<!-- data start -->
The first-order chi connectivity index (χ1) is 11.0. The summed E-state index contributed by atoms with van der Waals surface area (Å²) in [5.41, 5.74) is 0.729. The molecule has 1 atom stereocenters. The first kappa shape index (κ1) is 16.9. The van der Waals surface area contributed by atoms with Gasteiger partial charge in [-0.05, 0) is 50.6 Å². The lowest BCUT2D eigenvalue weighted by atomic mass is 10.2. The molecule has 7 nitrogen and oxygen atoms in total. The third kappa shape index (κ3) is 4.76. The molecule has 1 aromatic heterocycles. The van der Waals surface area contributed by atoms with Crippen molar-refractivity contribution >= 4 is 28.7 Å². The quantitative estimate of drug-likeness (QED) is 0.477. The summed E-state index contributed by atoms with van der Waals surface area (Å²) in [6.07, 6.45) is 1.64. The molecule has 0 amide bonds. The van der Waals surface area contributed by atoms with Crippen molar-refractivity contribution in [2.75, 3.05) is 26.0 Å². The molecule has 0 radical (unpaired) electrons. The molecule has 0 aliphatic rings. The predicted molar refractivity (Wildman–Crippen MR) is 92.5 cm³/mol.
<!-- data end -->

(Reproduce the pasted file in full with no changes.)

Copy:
The first-order chi connectivity index (χ1) is 11.0. The summed E-state index contributed by atoms with van der Waals surface area (Å²) in [5.41, 5.74) is 0.729. The molecule has 1 atom stereocenters. The first kappa shape index (κ1) is 16.9. The van der Waals surface area contributed by atoms with Gasteiger partial charge in [-0.05, 0) is 50.6 Å². The lowest BCUT2D eigenvalue weighted by atomic mass is 10.2. The molecule has 7 nitrogen and oxygen atoms in total. The third kappa shape index (κ3) is 4.76. The molecule has 1 aromatic heterocycles. The van der Waals surface area contributed by atoms with Crippen molar-refractivity contribution >= 4 is 28.7 Å². The quantitative estimate of drug-likeness (QED) is 0.477. The summed E-state index contributed by atoms with van der Waals surface area (Å²) in [6.07, 6.45) is 1.64. The molecule has 0 amide bonds. The van der Waals surface area contributed by atoms with Crippen molar-refractivity contribution in [2.75, 3.05) is 26.0 Å². The molecule has 0 radical (unpaired) electrons. The molecule has 0 aliphatic rings. The predicted molar refractivity (Wildman–Crippen MR) is 92.5 cm³/mol.